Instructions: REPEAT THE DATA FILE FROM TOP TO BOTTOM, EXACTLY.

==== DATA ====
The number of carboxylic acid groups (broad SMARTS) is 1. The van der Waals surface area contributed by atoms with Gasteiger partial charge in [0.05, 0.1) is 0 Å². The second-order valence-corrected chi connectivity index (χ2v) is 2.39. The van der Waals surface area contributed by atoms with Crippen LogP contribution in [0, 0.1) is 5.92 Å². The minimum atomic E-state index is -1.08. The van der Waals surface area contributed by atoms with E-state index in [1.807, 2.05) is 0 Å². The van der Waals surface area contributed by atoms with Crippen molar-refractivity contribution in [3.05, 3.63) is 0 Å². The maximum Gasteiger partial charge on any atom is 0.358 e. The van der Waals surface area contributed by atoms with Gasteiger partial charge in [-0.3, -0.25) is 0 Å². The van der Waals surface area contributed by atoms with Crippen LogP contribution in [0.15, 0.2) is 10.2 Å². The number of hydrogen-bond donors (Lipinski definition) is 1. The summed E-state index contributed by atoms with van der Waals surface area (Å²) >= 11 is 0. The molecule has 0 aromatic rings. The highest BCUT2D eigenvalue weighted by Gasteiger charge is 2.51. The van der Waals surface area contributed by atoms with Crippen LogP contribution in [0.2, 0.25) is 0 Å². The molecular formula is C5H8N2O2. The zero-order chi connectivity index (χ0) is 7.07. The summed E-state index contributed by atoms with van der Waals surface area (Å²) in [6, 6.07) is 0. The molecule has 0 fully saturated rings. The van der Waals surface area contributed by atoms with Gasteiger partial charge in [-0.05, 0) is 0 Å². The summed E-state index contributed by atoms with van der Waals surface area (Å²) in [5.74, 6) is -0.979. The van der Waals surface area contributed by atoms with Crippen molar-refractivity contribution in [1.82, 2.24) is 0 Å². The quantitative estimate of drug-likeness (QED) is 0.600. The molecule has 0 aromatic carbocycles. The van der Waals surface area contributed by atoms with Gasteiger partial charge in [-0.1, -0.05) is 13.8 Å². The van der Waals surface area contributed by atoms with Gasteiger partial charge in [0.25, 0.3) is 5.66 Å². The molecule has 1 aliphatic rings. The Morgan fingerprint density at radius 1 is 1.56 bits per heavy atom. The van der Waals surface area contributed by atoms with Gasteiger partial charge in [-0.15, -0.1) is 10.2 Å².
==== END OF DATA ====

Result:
The number of carboxylic acid groups (broad SMARTS) is 1. The van der Waals surface area contributed by atoms with Gasteiger partial charge in [0.05, 0.1) is 0 Å². The second-order valence-corrected chi connectivity index (χ2v) is 2.39. The van der Waals surface area contributed by atoms with Crippen LogP contribution in [0, 0.1) is 5.92 Å². The minimum atomic E-state index is -1.08. The van der Waals surface area contributed by atoms with E-state index in [1.807, 2.05) is 0 Å². The van der Waals surface area contributed by atoms with Crippen molar-refractivity contribution in [3.05, 3.63) is 0 Å². The maximum Gasteiger partial charge on any atom is 0.358 e. The van der Waals surface area contributed by atoms with Gasteiger partial charge in [-0.3, -0.25) is 0 Å². The van der Waals surface area contributed by atoms with Crippen LogP contribution in [0.15, 0.2) is 10.2 Å². The number of hydrogen-bond donors (Lipinski definition) is 1. The summed E-state index contributed by atoms with van der Waals surface area (Å²) >= 11 is 0. The molecule has 0 aromatic rings. The highest BCUT2D eigenvalue weighted by Gasteiger charge is 2.51. The van der Waals surface area contributed by atoms with Crippen LogP contribution in [0.2, 0.25) is 0 Å². The molecular formula is C5H8N2O2. The zero-order chi connectivity index (χ0) is 7.07. The summed E-state index contributed by atoms with van der Waals surface area (Å²) in [6, 6.07) is 0. The molecule has 0 fully saturated rings. The van der Waals surface area contributed by atoms with Gasteiger partial charge in [-0.05, 0) is 0 Å². The summed E-state index contributed by atoms with van der Waals surface area (Å²) in [5.74, 6) is -0.979. The van der Waals surface area contributed by atoms with Crippen molar-refractivity contribution in [1.82, 2.24) is 0 Å². The quantitative estimate of drug-likeness (QED) is 0.600. The molecule has 0 aromatic carbocycles. The van der Waals surface area contributed by atoms with Gasteiger partial charge in [-0.1, -0.05) is 13.8 Å². The van der Waals surface area contributed by atoms with Gasteiger partial charge in [0.25, 0.3) is 5.66 Å². The molecule has 1 aliphatic rings. The Morgan fingerprint density at radius 1 is 1.56 bits per heavy atom. The van der Waals surface area contributed by atoms with Gasteiger partial charge in [-0.15, -0.1) is 10.2 Å².